Running an online business requires you to have certain legal policies in order to avoid consequences. However, there’s often confusion when it comes to three of the most important legal documents: privacy policies, terms and conditions, and disclaimers.
Let’s break down each of these policies, so you have a clear understanding of what they are, why each is important, and when you need them.
Personal information refers to any information that can identify an individual, such as an IP address, name, email address, or phone number.
If You Operate in the US
For websites and apps that do business in the US, the Federal Trade Commission (FTC) advises companies to post and adhere to privacy policies, or potentially face legal action.
Businesses with users in California need to abide by the California Online Privacy Protection Act (CalOPPA), which has some of the most stringent guidelines on privacy policies in the US. CalOPPA states that any website owner or operator:
Notably, this law applies to any website with users in California, even if the business itself doesn’t operate within the state.
If You Operate in the EU
If You Use Third-Party Service Providers
In the user agreement of Google Analytics, it states:
2. What Are Terms and Conditions?
Whereas privacy policies are implemented to protect the users and comply with international laws and regulations, terms and conditions serve to protect your business from legal trouble.
When Do I Need Terms and Conditions?
Unlike privacy policies, terms and conditions are not legally required in most jurisdictions. However, terms of service are recommended for all businesses, as they form the legal basis for your website’s relationship with its users — similar to a contract.
Furthermore, terms and conditions provide a line of defense, in case legal disputes about your website arise. Courts will take into account the terms and conditions to address the validity of any legal claims against the website, so it’s important to make sure the document is available and robust.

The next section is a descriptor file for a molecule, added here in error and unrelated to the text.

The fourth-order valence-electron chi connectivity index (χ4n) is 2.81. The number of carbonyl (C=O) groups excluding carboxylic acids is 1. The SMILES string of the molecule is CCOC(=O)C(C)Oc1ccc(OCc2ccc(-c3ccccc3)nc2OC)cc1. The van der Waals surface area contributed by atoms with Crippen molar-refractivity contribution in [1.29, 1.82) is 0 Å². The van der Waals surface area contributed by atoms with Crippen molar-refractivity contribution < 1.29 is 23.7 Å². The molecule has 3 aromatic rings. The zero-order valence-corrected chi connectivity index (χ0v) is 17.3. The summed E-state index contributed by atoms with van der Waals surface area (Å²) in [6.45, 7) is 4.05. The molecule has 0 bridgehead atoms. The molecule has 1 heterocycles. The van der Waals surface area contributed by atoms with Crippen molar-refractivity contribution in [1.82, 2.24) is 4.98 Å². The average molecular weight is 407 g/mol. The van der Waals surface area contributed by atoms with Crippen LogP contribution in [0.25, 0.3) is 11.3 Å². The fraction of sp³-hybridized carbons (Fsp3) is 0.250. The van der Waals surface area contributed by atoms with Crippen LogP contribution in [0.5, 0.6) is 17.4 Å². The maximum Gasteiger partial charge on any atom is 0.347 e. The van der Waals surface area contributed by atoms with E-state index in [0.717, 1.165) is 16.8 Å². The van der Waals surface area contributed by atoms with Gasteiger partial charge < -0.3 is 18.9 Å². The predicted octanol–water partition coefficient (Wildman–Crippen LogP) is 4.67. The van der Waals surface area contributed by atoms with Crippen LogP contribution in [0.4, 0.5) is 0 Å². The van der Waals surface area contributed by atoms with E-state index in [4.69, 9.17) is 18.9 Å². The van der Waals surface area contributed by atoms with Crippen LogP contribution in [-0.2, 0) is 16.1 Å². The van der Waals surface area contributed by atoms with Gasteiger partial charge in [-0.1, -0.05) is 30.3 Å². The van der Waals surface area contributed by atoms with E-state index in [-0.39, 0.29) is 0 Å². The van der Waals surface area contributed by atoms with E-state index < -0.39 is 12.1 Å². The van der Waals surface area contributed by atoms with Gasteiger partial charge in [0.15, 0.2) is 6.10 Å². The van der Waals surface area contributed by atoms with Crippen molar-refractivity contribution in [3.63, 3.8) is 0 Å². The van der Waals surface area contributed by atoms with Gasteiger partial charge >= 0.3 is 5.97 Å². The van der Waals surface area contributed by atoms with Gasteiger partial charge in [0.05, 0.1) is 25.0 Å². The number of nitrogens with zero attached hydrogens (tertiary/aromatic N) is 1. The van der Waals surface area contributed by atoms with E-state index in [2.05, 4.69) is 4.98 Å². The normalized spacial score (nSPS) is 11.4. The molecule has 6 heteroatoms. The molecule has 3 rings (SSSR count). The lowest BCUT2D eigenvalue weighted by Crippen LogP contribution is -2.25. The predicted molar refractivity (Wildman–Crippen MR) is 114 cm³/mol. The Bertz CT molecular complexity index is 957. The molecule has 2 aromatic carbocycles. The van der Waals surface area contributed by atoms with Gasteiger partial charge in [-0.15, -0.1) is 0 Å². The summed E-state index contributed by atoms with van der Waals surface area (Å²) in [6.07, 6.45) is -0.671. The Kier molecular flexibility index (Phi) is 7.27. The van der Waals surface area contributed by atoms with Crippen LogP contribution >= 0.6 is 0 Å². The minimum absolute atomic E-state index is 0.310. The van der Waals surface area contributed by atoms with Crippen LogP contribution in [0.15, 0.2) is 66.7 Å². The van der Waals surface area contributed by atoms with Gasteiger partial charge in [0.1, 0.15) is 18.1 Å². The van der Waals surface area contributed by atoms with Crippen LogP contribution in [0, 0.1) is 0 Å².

For ecommerce websites, terms and conditions are particularly valuable in outlining acceptable practices and expectations regarding returns, exchanges, refunds, and cancelations.
Incorporating a comprehensive terms and conditions page into your website can save you a lot of trouble in the future. Create terms that satisfy your unique needs in minutes using our terms and conditions generator.
3. What Is a Disclaimer?
Disclaimers differ from terms and conditions and privacy policies in that they address specific liabilities. Disclaimer statements are often included in terms and conditions, as well as having their own designated page.
Depending on the kind of business, website, or app you run, there are different types of disclaimers that you may need to address issues such as copyright, warranty, affiliates, and confidentiality — just to name a few.
When Do I Need a Disclaimer?
Similar to terms and conditions, disclaimers are highly recommended for business and website owners because they provide a defense against legal claims.
Here are some common examples of disclaimers and what they protect:
- Copyright disclaimers protect your original content.
- Fair use disclaimers help you avoid copyright infringement claims.
- Warranty disclaimers protect your company from being held responsible for faults and defects.
- Confidentiality disclaimers ensure protection of client data.
- No responsibility disclaimers minimize your business’ liability for damages.
- Affiliate disclaimers ensure your compliance with the Federal Trade Commission.
Here’s an example of an affiliate disclaimer template:
Assess your website’s activities to determine which types of disclaimers you need. If you aren’t sure which disclaimer or disclaimers will best protect your business, use our disclaimer generator to get guided assistance in creating your custom disclaimer page.
4. How to Create Your Legal Documents Now
As the world of ecommerce and digital operations grows and changes, it’s important for businesses to have comprehensive legal documents to protect themselves and appease their customers. Here’s a summary of the three most important legal documents your website needs:
- Privacy policies inform users how their personal information is collected and processed. They are typically a legal requirement.
- Terms and conditions set out the guidelines for appropriate use of your website. Though not legally required, they’re highly recommended to protect against legal claims and malicious actors on your site.
- Disclaimers are statements addressing your website’s specific liabilities. They protect companies from liability issues and legal claims.
If you operate an online business or website, you likely need one — if not all — of these policies. To create yours today, check out Privacy Tiger’s suite of policy solutions.